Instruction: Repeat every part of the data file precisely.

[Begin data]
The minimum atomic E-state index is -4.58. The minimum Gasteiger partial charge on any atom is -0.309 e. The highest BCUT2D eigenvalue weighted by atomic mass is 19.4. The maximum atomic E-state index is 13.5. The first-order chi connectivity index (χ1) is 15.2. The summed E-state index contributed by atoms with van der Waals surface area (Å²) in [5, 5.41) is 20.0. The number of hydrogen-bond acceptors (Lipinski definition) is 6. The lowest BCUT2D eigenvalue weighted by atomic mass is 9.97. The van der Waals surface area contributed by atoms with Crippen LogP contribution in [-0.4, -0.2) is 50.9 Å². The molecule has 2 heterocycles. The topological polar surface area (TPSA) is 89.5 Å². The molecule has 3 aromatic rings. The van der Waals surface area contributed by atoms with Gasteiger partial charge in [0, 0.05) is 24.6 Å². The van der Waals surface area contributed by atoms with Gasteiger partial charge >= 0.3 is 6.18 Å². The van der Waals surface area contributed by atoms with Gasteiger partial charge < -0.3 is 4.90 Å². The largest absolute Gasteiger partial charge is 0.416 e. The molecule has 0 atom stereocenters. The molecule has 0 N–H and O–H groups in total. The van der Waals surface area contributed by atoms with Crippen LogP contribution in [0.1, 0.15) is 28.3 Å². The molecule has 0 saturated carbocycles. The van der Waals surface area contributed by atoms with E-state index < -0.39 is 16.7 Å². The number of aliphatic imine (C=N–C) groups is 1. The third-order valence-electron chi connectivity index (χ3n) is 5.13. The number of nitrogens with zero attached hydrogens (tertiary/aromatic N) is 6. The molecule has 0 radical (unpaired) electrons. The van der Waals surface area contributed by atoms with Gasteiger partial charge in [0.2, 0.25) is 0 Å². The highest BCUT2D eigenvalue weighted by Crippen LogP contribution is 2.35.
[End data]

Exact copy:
The minimum atomic E-state index is -4.58. The minimum Gasteiger partial charge on any atom is -0.309 e. The highest BCUT2D eigenvalue weighted by atomic mass is 19.4. The maximum atomic E-state index is 13.5. The first-order chi connectivity index (χ1) is 15.2. The summed E-state index contributed by atoms with van der Waals surface area (Å²) in [5, 5.41) is 20.0. The number of hydrogen-bond acceptors (Lipinski definition) is 6. The lowest BCUT2D eigenvalue weighted by atomic mass is 9.97. The van der Waals surface area contributed by atoms with Crippen LogP contribution in [-0.4, -0.2) is 50.9 Å². The molecule has 2 heterocycles. The topological polar surface area (TPSA) is 89.5 Å². The molecule has 3 aromatic rings. The van der Waals surface area contributed by atoms with Gasteiger partial charge in [0, 0.05) is 24.6 Å². The van der Waals surface area contributed by atoms with Gasteiger partial charge >= 0.3 is 6.18 Å². The van der Waals surface area contributed by atoms with Gasteiger partial charge < -0.3 is 4.90 Å². The largest absolute Gasteiger partial charge is 0.416 e. The molecule has 0 atom stereocenters. The molecule has 0 N–H and O–H groups in total. The van der Waals surface area contributed by atoms with Crippen LogP contribution in [0.1, 0.15) is 28.3 Å². The molecule has 0 saturated carbocycles. The van der Waals surface area contributed by atoms with E-state index < -0.39 is 16.7 Å². The number of aliphatic imine (C=N–C) groups is 1. The third-order valence-electron chi connectivity index (χ3n) is 5.13. The number of nitrogens with zero attached hydrogens (tertiary/aromatic N) is 6. The molecule has 0 radical (unpaired) electrons. The van der Waals surface area contributed by atoms with Gasteiger partial charge in [0.2, 0.25) is 0 Å². The highest BCUT2D eigenvalue weighted by Crippen LogP contribution is 2.35.